With neither comparator detecting an overload, the overload function would not be controlling, and the decoder output would be all logic zeros. With one comparator detecting a first stage of overload, resistors R9 and R8, for example, may be connected in parallel between coil 110 and ground via true control signals CR9 and CR8, to partially close valve 54. With both comparators detecting an overload, all resistors R5 through R9, for example, may be connected in parallel between coil 110 and ground, to close valve 54.
Exemplary connections of control signals CR9 through CR5 to the modulation control 108 are shown in phantom in FIG. 4. Control signal CR9 may be connected to NOR gate 130 via a diode 190, to block normal suction line modulation during an overload condition. Each of the control signals CR9 through CR5 may be connected to solid state switches Q2 through Q6, respectively, through appropriate OR gates. For example, an OR gate 192 may be provided between OR gate 142 and solid state switch Q2, with the output of OR gate 142 being connected to one input of OR gate 192 and overload control signal CR9 being connected to the other input of OR gate 192. The remaining overload signals CR8 through CR5 may be connected to the remaining solid state switches Q2 through Q6, respectively, in like manner.
In the operation of transport refrigeration system 10, as illustrated in the diagram of FIG. 2, during initial pull down, the system would operate in a high speed cooling mode during which valve 54 would be Wide open. When the temperature of the return air 90 reaches a predetermined differential above set point, such as +6.8 degrees F. (+3.77 degrees C.), for example, system 10 switches to low speed cool. The modulation valve 54 remains open during this mode, and as the speed of the prime mover 16 is dropped, the air delivery means 78 is operated to maintain the evaporator blower 76 at substantially the same speed. Upon nearing set point, such as at a temperature differential of +3.4 degrees F. (+1.89 degrees C.), for example, system 10 switches to low speed cool with modulation control. Each bit change of the signal from digital thermostat 84 then starts to add resistance combinations between coil 110 and ground which gradually increases the coil current and gradually closes modulation valve 54, until reaching digital word 127 just above set point, at which point the coil current is maximum and modulation valve 54 is closed, except for a bleed port which continues to provide some thermal capacity. With outside ambients above freezing, the temperature of the return air 90 may be maintained near set point with the thermal capacity provided by the bleed port, and system 10 will operate with little load and thus little fuel or electrical power consumption, without going into a heating cycle.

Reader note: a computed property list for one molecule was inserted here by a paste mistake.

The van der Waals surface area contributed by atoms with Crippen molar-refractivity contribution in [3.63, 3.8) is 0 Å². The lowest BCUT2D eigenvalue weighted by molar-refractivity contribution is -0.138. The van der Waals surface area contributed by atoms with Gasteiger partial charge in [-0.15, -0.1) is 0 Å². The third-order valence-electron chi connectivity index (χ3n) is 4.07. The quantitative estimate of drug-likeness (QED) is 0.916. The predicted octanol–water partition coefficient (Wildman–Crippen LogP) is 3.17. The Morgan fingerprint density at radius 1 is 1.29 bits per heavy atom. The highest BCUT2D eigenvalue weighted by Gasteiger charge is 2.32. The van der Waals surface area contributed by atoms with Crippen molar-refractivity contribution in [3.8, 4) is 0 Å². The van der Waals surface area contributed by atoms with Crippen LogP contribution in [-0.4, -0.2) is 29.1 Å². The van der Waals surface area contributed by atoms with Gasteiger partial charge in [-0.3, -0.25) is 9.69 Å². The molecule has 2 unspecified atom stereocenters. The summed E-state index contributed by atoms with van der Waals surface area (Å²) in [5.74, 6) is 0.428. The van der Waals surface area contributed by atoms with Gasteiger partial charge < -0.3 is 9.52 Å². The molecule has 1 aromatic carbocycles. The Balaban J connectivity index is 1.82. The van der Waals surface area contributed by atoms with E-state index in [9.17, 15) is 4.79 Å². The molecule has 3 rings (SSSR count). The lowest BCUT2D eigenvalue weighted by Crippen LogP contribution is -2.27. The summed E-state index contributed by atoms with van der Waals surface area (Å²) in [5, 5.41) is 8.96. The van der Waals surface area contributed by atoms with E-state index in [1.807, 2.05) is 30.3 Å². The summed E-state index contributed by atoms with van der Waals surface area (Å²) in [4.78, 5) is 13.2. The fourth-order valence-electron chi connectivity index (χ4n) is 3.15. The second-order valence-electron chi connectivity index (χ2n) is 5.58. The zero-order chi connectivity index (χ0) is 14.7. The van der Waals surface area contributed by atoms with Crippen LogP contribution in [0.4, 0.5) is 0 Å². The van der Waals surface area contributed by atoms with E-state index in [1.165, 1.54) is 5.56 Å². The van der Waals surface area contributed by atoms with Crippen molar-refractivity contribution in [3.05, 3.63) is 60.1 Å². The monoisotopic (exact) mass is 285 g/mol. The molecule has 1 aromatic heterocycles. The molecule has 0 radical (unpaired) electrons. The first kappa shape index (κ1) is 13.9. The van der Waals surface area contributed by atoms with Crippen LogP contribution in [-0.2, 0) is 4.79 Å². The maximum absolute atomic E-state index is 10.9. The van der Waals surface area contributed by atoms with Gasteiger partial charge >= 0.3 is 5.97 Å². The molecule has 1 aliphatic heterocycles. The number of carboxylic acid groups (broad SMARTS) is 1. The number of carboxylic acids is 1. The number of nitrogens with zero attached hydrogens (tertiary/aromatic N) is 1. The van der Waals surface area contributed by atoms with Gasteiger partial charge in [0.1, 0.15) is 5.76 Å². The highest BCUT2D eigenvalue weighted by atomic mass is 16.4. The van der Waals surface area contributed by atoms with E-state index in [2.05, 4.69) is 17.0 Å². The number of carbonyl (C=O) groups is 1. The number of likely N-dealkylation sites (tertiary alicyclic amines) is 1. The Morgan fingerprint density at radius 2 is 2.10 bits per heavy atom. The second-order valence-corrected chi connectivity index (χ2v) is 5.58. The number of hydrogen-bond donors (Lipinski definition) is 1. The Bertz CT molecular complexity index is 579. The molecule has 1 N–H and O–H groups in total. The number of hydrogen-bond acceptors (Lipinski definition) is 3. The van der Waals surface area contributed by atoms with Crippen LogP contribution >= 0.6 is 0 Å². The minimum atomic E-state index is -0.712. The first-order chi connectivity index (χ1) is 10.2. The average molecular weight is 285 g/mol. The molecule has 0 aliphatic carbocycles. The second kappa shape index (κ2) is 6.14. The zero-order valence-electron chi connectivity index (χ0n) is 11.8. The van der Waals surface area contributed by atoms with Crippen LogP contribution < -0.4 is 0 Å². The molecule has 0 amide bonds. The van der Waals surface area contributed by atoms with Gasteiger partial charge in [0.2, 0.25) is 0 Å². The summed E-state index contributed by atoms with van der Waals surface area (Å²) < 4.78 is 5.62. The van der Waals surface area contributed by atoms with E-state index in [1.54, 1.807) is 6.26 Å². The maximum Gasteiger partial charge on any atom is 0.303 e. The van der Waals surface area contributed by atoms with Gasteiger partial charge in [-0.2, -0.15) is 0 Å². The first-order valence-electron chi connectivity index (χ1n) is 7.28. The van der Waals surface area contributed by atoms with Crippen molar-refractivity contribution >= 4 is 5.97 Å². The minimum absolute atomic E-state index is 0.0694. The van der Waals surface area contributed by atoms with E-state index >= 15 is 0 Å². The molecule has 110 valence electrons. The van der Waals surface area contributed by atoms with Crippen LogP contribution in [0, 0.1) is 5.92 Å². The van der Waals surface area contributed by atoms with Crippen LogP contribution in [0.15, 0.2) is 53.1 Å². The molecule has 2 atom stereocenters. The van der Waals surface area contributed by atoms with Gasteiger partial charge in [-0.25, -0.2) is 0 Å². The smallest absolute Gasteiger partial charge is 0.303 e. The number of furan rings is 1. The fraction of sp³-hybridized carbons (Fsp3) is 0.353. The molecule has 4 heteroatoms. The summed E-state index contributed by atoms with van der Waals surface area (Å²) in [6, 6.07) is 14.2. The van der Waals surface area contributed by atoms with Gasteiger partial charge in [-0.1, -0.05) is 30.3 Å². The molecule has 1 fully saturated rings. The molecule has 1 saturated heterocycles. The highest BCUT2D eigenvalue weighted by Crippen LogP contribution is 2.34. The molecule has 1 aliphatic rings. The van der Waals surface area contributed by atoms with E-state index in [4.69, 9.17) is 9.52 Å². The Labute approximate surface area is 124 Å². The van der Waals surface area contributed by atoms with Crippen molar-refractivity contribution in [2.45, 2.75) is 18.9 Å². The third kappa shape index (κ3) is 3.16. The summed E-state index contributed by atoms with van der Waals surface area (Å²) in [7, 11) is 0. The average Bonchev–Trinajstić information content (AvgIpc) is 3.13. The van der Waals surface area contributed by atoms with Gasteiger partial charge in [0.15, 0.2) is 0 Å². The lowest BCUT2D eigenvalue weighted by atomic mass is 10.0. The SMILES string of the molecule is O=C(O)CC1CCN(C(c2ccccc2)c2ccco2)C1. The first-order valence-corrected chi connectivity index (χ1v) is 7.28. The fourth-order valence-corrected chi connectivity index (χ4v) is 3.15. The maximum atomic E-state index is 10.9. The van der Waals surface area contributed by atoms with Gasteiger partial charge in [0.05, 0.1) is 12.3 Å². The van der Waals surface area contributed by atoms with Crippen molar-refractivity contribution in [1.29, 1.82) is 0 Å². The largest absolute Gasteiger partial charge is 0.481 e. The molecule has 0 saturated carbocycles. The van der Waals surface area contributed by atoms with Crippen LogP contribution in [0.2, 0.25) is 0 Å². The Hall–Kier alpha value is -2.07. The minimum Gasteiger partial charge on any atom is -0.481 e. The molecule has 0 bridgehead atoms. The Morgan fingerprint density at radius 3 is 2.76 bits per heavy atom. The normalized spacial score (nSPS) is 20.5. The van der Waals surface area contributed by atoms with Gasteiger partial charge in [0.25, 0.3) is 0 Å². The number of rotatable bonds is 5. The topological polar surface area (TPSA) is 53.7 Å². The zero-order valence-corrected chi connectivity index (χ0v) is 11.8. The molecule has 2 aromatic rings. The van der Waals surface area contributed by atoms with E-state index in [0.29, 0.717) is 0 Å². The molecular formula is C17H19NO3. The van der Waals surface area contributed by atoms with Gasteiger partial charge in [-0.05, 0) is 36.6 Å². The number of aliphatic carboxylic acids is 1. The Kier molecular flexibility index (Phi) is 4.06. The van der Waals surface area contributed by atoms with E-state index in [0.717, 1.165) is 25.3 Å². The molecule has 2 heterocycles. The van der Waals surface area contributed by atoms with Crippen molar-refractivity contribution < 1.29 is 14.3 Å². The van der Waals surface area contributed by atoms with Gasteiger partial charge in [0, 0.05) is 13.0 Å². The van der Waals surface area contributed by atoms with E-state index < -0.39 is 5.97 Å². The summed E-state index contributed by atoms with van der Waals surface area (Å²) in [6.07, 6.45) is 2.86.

If the temperature of the return air should drop to set point or below, the system 10 will switch to a low speed heating mode, with modulation, in which valve 54 will be controlled to gradually open, depending upon the deviation of the return air 90 below set point. In severe ambients, system 10 will switch out of low speed heat with modulation to low speed heat without modulation, with valve 54 completely open, such as at a differential of 1.7 degrees F. (-0.94 degrees C.), and to a high speed heating mode, with valve 54 completely open, such as at a differential of -3.4 degrees F. (-1.89 degrees C.).
With a rising temperature, starting with system 10 in a high speed heating mode, the system will switch to a low speed heating mode with modulation at a predetermined temperature differential, such as -1.7 degrees F. (-0.94 degrees C.), during which valve 54 will progressively close as set point is approached. If the temperature should continue to rise above set point, system 10 will remain in low speed heat with modulation until reaching a differential above set point, such as +1.7 degrees F. (+0.94 degrees C.), switching at this point to low speed cool with modulation, at which point valve 54 will start to open if the differential increases. At a differential of +3.4 degrees F. (+1.89 degrees C.) with an increasing return air temperature, system 10 will switch to low speed cool, with valve 54 completely open, and with a continued rise in temperature of the return air 90, such as at a differential of +8.5 degrees F. (+4.7 degrees C.), system 10 will switch to high speed cool.